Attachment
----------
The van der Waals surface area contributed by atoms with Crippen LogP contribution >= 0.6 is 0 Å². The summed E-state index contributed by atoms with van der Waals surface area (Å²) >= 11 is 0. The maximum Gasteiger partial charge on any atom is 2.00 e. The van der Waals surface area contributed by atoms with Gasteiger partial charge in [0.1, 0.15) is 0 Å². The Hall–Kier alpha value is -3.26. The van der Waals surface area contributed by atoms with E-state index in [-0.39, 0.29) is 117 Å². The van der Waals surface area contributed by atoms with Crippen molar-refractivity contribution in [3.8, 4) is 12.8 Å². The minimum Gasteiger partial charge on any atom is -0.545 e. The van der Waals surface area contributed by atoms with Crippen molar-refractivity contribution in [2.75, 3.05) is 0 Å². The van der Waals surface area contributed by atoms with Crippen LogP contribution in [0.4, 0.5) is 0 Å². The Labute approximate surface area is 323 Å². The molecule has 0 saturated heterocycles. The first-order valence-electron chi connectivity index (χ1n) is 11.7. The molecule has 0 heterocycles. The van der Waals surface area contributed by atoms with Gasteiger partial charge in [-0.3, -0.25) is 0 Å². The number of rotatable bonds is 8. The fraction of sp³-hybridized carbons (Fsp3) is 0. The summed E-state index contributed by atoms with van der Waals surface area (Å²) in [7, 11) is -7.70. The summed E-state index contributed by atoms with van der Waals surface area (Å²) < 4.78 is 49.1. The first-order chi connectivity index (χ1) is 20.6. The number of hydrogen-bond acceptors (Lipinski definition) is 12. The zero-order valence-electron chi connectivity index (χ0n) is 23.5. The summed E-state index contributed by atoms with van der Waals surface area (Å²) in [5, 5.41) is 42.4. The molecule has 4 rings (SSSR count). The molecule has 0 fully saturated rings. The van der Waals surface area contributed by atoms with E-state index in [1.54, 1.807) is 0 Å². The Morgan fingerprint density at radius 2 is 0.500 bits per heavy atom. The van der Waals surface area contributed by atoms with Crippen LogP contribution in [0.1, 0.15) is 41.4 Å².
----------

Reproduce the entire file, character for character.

The van der Waals surface area contributed by atoms with Crippen LogP contribution >= 0.6 is 0 Å². The summed E-state index contributed by atoms with van der Waals surface area (Å²) >= 11 is 0. The maximum Gasteiger partial charge on any atom is 2.00 e. The van der Waals surface area contributed by atoms with Gasteiger partial charge in [0.1, 0.15) is 0 Å². The Hall–Kier alpha value is -3.26. The van der Waals surface area contributed by atoms with E-state index in [-0.39, 0.29) is 117 Å². The van der Waals surface area contributed by atoms with Crippen molar-refractivity contribution in [3.8, 4) is 12.8 Å². The minimum Gasteiger partial charge on any atom is -0.545 e. The van der Waals surface area contributed by atoms with Crippen molar-refractivity contribution in [2.75, 3.05) is 0 Å². The van der Waals surface area contributed by atoms with Crippen LogP contribution in [0.4, 0.5) is 0 Å². The Labute approximate surface area is 323 Å². The molecule has 0 saturated heterocycles. The first-order valence-electron chi connectivity index (χ1n) is 11.7. The molecule has 0 heterocycles. The van der Waals surface area contributed by atoms with Gasteiger partial charge in [-0.3, -0.25) is 0 Å². The number of rotatable bonds is 8. The fraction of sp³-hybridized carbons (Fsp3) is 0. The summed E-state index contributed by atoms with van der Waals surface area (Å²) in [7, 11) is -7.70. The summed E-state index contributed by atoms with van der Waals surface area (Å²) < 4.78 is 49.1. The first-order chi connectivity index (χ1) is 20.6. The number of hydrogen-bond acceptors (Lipinski definition) is 12. The zero-order valence-electron chi connectivity index (χ0n) is 23.5. The summed E-state index contributed by atoms with van der Waals surface area (Å²) in [5, 5.41) is 42.4. The molecule has 4 rings (SSSR count). The molecule has 0 fully saturated rings. The van der Waals surface area contributed by atoms with E-state index in [1.54, 1.807) is 0 Å². The Morgan fingerprint density at radius 2 is 0.500 bits per heavy atom. The van der Waals surface area contributed by atoms with Crippen LogP contribution in [0.1, 0.15) is 41.4 Å².